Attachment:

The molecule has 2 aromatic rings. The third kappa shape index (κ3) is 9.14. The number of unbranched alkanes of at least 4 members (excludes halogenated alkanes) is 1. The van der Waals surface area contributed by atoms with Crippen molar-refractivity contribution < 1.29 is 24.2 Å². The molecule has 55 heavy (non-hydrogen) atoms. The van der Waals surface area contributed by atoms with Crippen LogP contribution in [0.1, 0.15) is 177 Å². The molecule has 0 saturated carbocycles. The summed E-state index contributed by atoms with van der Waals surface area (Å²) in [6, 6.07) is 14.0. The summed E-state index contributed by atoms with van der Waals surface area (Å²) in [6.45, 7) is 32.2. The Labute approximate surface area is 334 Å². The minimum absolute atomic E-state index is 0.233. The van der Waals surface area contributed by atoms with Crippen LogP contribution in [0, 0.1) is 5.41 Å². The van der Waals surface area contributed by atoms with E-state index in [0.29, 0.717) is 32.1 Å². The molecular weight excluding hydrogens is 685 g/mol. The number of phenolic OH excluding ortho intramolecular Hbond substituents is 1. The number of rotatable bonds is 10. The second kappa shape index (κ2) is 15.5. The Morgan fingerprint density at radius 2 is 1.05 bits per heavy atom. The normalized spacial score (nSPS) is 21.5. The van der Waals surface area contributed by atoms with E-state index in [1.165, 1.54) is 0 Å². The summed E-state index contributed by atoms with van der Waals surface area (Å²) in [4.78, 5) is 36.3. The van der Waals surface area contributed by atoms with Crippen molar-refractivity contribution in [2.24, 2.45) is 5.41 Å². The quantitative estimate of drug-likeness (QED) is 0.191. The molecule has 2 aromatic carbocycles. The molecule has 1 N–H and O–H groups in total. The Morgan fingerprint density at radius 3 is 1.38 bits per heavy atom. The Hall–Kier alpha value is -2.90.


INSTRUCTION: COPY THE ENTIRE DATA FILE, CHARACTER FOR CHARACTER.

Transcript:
The molecule has 2 aromatic rings. The third kappa shape index (κ3) is 9.14. The number of unbranched alkanes of at least 4 members (excludes halogenated alkanes) is 1. The van der Waals surface area contributed by atoms with Crippen molar-refractivity contribution < 1.29 is 24.2 Å². The molecule has 55 heavy (non-hydrogen) atoms. The van der Waals surface area contributed by atoms with Crippen LogP contribution in [0.1, 0.15) is 177 Å². The molecule has 0 saturated carbocycles. The summed E-state index contributed by atoms with van der Waals surface area (Å²) in [6, 6.07) is 14.0. The summed E-state index contributed by atoms with van der Waals surface area (Å²) in [6.45, 7) is 32.2. The Labute approximate surface area is 334 Å². The minimum absolute atomic E-state index is 0.233. The van der Waals surface area contributed by atoms with Crippen LogP contribution in [0, 0.1) is 5.41 Å². The van der Waals surface area contributed by atoms with E-state index in [0.29, 0.717) is 32.1 Å². The molecular weight excluding hydrogens is 685 g/mol. The number of phenolic OH excluding ortho intramolecular Hbond substituents is 1. The number of rotatable bonds is 10. The second kappa shape index (κ2) is 15.5. The Morgan fingerprint density at radius 2 is 1.05 bits per heavy atom. The normalized spacial score (nSPS) is 21.5. The van der Waals surface area contributed by atoms with E-state index in [1.165, 1.54) is 0 Å². The summed E-state index contributed by atoms with van der Waals surface area (Å²) in [4.78, 5) is 36.3. The van der Waals surface area contributed by atoms with Crippen molar-refractivity contribution in [2.24, 2.45) is 5.41 Å². The quantitative estimate of drug-likeness (QED) is 0.191. The molecule has 2 aromatic carbocycles. The molecule has 1 N–H and O–H groups in total. The Morgan fingerprint density at radius 3 is 1.38 bits per heavy atom. The Hall–Kier alpha value is -2.90.